In 2010, drivers will begin to get real-time information. Whether that information comes from Twitter, TrafficTalk, Aha Mobile, Waze, TrafficLand or some other solution is not clear. What is clear is that drivers want to know BOTH what has happened in the past and what is happening now. But what they really want to know is what is happening right in front of them.


The solutions will come in 2010 from three key sources: mobile-phone-based crowd-sourced info, traffic cameras and, perhaps, vehicle-mounted cameras. The challenges to delivery include the creation of traffic reporting “crowds,” something TrafficTalk, Waze and Aha Mobile are working on; and camera input interpretation and delivery platforms. Developments in 2009 clearly indicated that drivers must spend less time looking away from the road to navigation interfaces. More information must be conveyed via voice.


Traffic information suppliers will still be looking at a combination of subscription-based and sponsored traffic information. Consumers have clearly indicated a willingness to pay for traffic data, both in Strategy Analytics surveys and in the combined 10 million subscribers to Networks in Motion, TeleNav and XM/Sirius traffic information.


The industry will see some outlandish innovations ranging from delivering traffic camera info to mobile phones to – in 2-3 years – aftermarket in-vehicle cameras to capture traffic incidents. Two things are clear. Better incident data is required and solutions are in the pipeline.

December 26, 2009 18:12 rlanctot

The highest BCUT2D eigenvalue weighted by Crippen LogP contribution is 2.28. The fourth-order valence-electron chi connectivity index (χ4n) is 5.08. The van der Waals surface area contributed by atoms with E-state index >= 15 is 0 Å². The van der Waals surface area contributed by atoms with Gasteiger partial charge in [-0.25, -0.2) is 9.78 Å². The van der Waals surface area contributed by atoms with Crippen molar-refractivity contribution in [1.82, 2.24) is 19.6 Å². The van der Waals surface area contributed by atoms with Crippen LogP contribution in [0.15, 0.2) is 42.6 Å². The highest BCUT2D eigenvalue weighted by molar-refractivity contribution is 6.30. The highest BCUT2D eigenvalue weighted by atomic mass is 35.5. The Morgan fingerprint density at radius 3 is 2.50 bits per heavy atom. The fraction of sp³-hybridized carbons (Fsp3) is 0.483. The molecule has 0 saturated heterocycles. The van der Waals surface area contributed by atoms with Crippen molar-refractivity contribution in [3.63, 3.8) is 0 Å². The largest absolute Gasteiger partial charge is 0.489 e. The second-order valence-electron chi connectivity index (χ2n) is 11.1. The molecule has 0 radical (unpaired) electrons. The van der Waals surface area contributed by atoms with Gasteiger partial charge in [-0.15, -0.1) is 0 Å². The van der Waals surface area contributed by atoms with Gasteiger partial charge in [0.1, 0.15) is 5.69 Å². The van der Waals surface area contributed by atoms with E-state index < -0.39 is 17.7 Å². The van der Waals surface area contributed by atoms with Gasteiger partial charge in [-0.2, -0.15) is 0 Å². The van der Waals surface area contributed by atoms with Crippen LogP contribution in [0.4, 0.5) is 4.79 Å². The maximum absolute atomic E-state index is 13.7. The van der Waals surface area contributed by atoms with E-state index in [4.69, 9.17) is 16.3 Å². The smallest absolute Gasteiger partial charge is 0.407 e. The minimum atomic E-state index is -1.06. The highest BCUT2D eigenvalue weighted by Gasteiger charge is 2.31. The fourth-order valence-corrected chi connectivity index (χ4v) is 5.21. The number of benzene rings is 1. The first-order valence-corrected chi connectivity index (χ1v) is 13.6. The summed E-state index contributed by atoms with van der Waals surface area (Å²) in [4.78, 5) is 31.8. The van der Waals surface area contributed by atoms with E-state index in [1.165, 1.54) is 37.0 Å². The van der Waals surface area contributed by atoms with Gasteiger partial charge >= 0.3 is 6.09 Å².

The latest connected portable navigation device from Best Buy, the Insignia NS-CNV43, is both groundbreaking and disappointing. The device introduces Twitter posting of destinations – an industry first - and maintains the Google Search feature of the original Insignia connected PNDs, while adding other connected content services for weather, gas prices, and movie listings. But despite its virtues and advances some vital ingredients are still missing and in a head-to-head comparison to an embedded navigation system in a BMW, the sourced traffic data appears to be inferior to the Inrix-enabled ClearChannel Total Traffic Network data in the BMW. At $149.99 (list: $199.99), the feature rich NS-CNV43 makes a powerful value statement in a Best Buy department crowded with 20+ devices mainly from Garmin and TomTom and including units intended for hiking and boating. The device has haptic touch feedback and Bluetooth phone connectivity, unusual features in a relatively inexpensive PND. (Surprisingly, the device does not allow for voice dialing or voice destination entry, limiting the attraction of the Bluetooth.) (For details on other PNDs and connected PNDs: Improvements on the original connected PNDs from Best Buy, introduced more than a year ago, include an improved windshield mount and text-to-speech. (Nuance has replaced Loquendo.) The Google Search function, alone, is an attractive proposition, but the addition of other content services and Bluetooth make the device a standout. (The Lithium-ion battery included with the device is described as having a two-hour capacity, but in the tester’s experience was capable of lasting less than half an hour and gave repeated low battery warnings almost immediately after being disconnected.) The two biggest shortcoming in the new device relate to the routing software and traffic information – elements critical to its performance. From a routing standpoint, the device delivers the user to the anticipated destination in most cases. But while testing the device in Detroit recently, the NS-CNV43 appeared to fall victim to a Michigan left turn on a divided local highway, putting the user in an endless loop or “make a U-turn” instructions half a mile before reaching the destination. This failure was reminiscent of several similar malfunctions experienced with the original connected Insignia PNDs which are built around deCarta software. (The device also does not display the current speed limit, which is a popular, though-often inaccurate, PND feature) Just as important as routing acumen is the integration of traffic data. Reliable traffic data is critical to determining both arrival time and the quickest route. On two recent journeys the NS-CNV43 appeared to be outperformed by the embedded navigation system in the BMW, against which it was being tested. On a trip to FedEx Field for a Monday night football game working through a combination of rush-hour and pre-game traffic, the Insignia-branded device was unhelpful and appeared lost relative to the unerring guidance from the on-board system. Similarly, navigating rush-hour and holiday traffic to a dinner engagement, the BMW was able to find a back road, avoiding a local highway jam to which the Best Buy device appeared to be committed. Following the guidance of the BMW navigation, the tester arrived at the restaurant ahead of a second car that had a 10-minute head start. All in all, the connectivity of the Best Buy device is attractive and the Twitter function is fun, although probably only practical in limited circumstances. Of greater concern is the longer term cost of the device. The NS-CNV43 comes with a free three-month subscription to the Insignia Internet connected services – and includes the warning: “Insignia reserves the right, at it’s (sic) discretion, to limit excessive data usage on any device.” One of the attractions of the device is that its box promises: “On-demand connected services – no monthly fee required.” What this means is that when the free access to connected services expire they can be purchased on an a la carte, as needed-basis directly from the device. According to a CNET review, as few as three days of service can be purchased for $4.99 or as much as 12 months for $99, with various increments in between. In Summary The new device has improved TTS and an industry-first Twitter function along with Google Search, connected content, Bluetooth and data. The low $149.99 retail price is somewhat offset by the cost of on-demand subscription services that are more expensive than offerings from TomTom and Garmin. Best Buy is making progress, but has more work to do in refining its portable navigation offering and integration of data or the data itself appears to be inferior to ClearChannel Total Traffic Network data.